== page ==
- The Washington Times - Friday, April 13, 2012

Much has been written about the recent tax debate regarding the “Buffett rule” and the soon-to-expire George W. Bush-era tax cuts (“Obama’s man crush on Reagan,” Comment & Analysis, Thursday). What concerns me most in it all are the “fair share” quotes coming from President Obama.

One can debate the definition of “fair” ad infinitum, and therein lies the problem. If one person makes five times more than another person and pays five times more than that person in taxes, that may seem fair to many people. If taxes are used as a punishment for the highest earners, that may seem fair to everyone except those highest earners. In fact, one would suppose (or fear) that what seems fair is a tax policy that redistributes wealth and benefits via higher tax rates for anyone in a tax bracket higher than one’s own.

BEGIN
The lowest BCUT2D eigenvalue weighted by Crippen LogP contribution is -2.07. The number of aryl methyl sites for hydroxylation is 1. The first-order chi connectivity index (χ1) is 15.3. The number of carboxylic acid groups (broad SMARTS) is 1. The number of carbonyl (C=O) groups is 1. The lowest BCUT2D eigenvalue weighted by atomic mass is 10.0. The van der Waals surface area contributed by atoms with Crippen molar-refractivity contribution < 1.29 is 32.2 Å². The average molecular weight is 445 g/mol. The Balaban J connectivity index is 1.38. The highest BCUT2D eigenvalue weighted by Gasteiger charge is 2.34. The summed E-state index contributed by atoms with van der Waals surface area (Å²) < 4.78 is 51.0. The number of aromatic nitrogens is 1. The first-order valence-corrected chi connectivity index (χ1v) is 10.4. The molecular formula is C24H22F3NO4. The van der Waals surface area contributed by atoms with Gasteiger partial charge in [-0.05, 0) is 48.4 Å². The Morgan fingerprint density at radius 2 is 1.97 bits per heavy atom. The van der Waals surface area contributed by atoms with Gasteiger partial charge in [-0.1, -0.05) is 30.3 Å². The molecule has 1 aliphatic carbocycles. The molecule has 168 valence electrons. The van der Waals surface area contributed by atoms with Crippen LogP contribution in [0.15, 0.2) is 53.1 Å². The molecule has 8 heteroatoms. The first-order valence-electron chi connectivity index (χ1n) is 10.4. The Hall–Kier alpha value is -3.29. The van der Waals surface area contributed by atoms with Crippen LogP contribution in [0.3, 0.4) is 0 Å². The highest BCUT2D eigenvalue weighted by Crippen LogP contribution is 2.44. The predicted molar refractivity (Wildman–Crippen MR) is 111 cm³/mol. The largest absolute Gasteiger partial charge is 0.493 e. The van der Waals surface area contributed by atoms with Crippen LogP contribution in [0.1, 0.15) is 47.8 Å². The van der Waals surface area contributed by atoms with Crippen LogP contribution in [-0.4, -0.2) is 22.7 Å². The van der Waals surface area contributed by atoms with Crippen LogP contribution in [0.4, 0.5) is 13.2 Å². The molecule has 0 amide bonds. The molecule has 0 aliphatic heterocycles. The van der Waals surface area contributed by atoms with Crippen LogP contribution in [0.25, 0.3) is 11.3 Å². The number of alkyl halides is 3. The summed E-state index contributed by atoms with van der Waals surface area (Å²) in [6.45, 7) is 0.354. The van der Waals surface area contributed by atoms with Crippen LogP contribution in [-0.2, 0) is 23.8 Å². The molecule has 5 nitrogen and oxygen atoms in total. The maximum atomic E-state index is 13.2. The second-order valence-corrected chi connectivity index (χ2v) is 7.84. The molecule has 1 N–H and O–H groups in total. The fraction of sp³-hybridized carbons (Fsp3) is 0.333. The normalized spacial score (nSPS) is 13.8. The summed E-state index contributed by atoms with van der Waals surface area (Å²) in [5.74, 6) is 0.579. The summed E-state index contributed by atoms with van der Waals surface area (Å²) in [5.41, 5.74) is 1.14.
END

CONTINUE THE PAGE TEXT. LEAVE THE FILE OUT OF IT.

If I were told that, based on an objective formula, my tax rate needed to increase in order to balance the budget, I might be able to get comfortable with that equation, assuming I think the government’s spending is necessary and appropriate. But the subjective use of the term “fair share” is overtly a class-warfare technique. It is divisive politics at its worst and is being employed deliberately in today’s populist rhetoric.

The mathematical truth behind the additional revenues from the Buffett rule and the expiration of the Bush tax cuts illustrates this strategy. These measures do nothing to address the deficit, but they do much to stoke malignant populism ahead of an election. If voters cannot see through this ploy, we will get what we deserve. Ultimately, the government may gain enough ground to scare everyone. Let’s make sure we see it coming.

CHAD L. STREAN

Charlotte, N.C.